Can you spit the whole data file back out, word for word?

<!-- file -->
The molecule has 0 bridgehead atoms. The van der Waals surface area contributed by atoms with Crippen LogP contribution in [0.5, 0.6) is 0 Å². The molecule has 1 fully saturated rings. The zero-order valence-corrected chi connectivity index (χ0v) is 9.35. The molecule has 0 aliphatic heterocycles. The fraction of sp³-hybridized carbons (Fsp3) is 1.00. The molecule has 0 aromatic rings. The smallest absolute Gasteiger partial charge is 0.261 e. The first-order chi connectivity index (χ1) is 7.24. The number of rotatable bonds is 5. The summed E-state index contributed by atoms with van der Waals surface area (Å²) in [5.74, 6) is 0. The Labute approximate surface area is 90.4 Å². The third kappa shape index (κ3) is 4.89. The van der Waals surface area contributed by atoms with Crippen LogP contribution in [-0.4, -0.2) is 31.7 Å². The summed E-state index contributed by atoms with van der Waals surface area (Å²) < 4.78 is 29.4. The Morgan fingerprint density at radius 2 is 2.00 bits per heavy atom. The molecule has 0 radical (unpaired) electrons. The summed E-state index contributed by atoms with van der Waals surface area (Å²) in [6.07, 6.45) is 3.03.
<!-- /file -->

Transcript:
The molecule has 0 bridgehead atoms. The van der Waals surface area contributed by atoms with Crippen LogP contribution in [0.5, 0.6) is 0 Å². The molecule has 1 fully saturated rings. The zero-order valence-corrected chi connectivity index (χ0v) is 9.35. The molecule has 0 aliphatic heterocycles. The fraction of sp³-hybridized carbons (Fsp3) is 1.00. The molecule has 0 aromatic rings. The smallest absolute Gasteiger partial charge is 0.261 e. The first-order chi connectivity index (χ1) is 7.24. The number of rotatable bonds is 5. The summed E-state index contributed by atoms with van der Waals surface area (Å²) in [5.74, 6) is 0. The Labute approximate surface area is 90.4 Å². The third kappa shape index (κ3) is 4.89. The van der Waals surface area contributed by atoms with Crippen LogP contribution in [-0.4, -0.2) is 31.7 Å². The summed E-state index contributed by atoms with van der Waals surface area (Å²) < 4.78 is 29.4. The Morgan fingerprint density at radius 2 is 2.00 bits per heavy atom. The molecule has 0 radical (unpaired) electrons. The summed E-state index contributed by atoms with van der Waals surface area (Å²) in [6.07, 6.45) is 3.03.